# ELECTRICAL ENGINEERING

Homework #2 Due Thursday, September 17, 2015 ♣ ♣ ♣ ♣ ♣ ♣♣ ♣ ♣ ♣ ♣ ♣ ♣ ♣ ♣ ♣ ♣

Part I. (Modification of Problem #3.2-1 in page 79 from Hillier & Lieberman’s OR text, 9th edition) The Primo Insurance Company is introducing two new product lines: special risk insurance and mortgages. The expected profit is \$5 per unit on special risk insurance and \$2 per unit on mortgages. Management wishes to establish sales quotas for the new product lines to maximize total expected profit. The work requirements are as follows:

Department Work-Hours per Unit Work-Hours Available Special Risk Mortgage Underwriting 3 2 2400

Administration 0 1 800 Claims 2 0 1200

The linear programming model for this problem is:

Maximize Z = 5X1 + 2X2 Subject to 3X1 + 2X2 ≤ 2400 X2 ≤ 800 2X1 ≤ 1200 X1 ≥ 0, X2 ≥ 0

a. Draw the feasible region of the above LP (1 point). b. Use the simplex algorithm to find the optimal solution of the above LP (Show the initial and

each succeeding tableau) (1 point). c. On the sketch of the feasible region in (a), indicate the initial basic solution and the basic

solution at each succeeding iteration (1 point). d. Describe the optimal solution briefly in “plain English” (1 point). e. Use the graphical method to find the optimal solution of this problem (1 point). Part II. (Modification of Problem #3.2-3 in page 83 from Hillier & Lieberman’s OR text, 10th edition) This is your lucky day. You have just won a \$20,000 prize. You are setting aside \$8,000 for taxes and partying expenses, but you have decided to invest the other \$12,000. Upon hearing this news, two different friends have offered you an opportunity to become a partner in two different entrepreneurial ventures, one planned by each friend. In both cases, this investment would involve expending some of your time next summer as well as putting up cash. Becoming a full partner in the first friend’s venture would require an investment of \$10,000 and 400 hours, and your estimated profit (ignoring the value of your time) would be \$9,000. The corresponding figures for the second friend’s venture are \$8,000 and 500 hours, with an estimated profit to you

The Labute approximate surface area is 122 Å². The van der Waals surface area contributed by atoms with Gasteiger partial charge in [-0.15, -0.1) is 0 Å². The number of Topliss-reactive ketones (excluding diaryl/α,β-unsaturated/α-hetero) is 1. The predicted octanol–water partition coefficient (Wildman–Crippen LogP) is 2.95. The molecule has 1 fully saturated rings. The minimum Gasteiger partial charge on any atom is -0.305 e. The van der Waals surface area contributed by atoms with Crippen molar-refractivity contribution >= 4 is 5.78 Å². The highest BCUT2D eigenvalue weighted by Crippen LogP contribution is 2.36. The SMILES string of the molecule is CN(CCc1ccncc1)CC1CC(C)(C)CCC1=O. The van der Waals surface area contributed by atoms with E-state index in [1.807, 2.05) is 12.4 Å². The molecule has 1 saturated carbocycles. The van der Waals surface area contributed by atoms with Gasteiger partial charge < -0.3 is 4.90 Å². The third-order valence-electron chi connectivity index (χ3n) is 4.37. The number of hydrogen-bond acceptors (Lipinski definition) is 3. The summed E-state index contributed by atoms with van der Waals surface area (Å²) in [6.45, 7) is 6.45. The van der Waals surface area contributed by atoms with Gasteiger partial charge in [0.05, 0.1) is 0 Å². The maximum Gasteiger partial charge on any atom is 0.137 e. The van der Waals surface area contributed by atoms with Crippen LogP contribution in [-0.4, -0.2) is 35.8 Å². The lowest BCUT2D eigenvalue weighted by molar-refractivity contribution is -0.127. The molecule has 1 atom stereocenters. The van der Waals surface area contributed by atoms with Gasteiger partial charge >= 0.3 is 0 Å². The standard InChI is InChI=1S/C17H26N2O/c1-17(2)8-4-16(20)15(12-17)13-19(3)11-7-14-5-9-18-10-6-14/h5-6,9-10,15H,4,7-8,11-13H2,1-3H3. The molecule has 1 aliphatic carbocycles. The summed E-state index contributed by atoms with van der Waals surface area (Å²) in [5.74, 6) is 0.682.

of \$8,700. However, both friends are flexible and would allow you to come in at any fraction of a full partnership you would like. If you choose a fraction of a full partnership, all the above figures given for a full partnership (money investment, time investment, and your profit) would be multiplied by this same fraction. Because you were looking for an interesting summer job anyway (maximum of 600 hours), you have decided to participate in one or both friends’ ventures in whichever combination would maximize your total estimated profit. You now need to solve the problem of finding the best combination. The linear programming model for this problem is:

Maximize Z = 9000 X1 + 9000 X2 Subject to X1 ≤ 1 (Fraction of partnership #1) X2 ≤ 1 (Fraction of partnership #2) 10000 X1 + 8000 X2 ≤ 12000 (Money investment) 400 X1 + 500 X2 ≤ 600 (Time investment)

X1 ≥ 0 , X2 ≥ 0 Work through the simplex method step by step in tabular form (Show the initial and each succeeding tableau) (2 point). Part III. (Modification of Problem #4.3-7 in page 154 from Hillier & Lieberman’s OR text, 10th edition) Consider the following LP problem:

Maximize Z = 2X1 + 4X2 + 3X3 Subject to X1 + 3X2 + 2X3 <= 30

X1 + X2 + X3 <= 24 3X1 + 5X2 + 3X3 <= 60

X1 ≥ 0 , X2 ≥ 0 , X3 ≥ 0 You are given the information that X1 > 0, X2 = 0, and X3 > 0 in the optimal solution. a. Describe how you can use this information to adapt the simplex method to solve this problem

in the minimum possible number of iterations (when you start from the usual initial basic feasible solution). Do not actually perform any iterations (2 points).

b. Use the procedure developed in part (a) to solve this problem in tabular form (Show the

initial and each succeeding tableau) (1 point).

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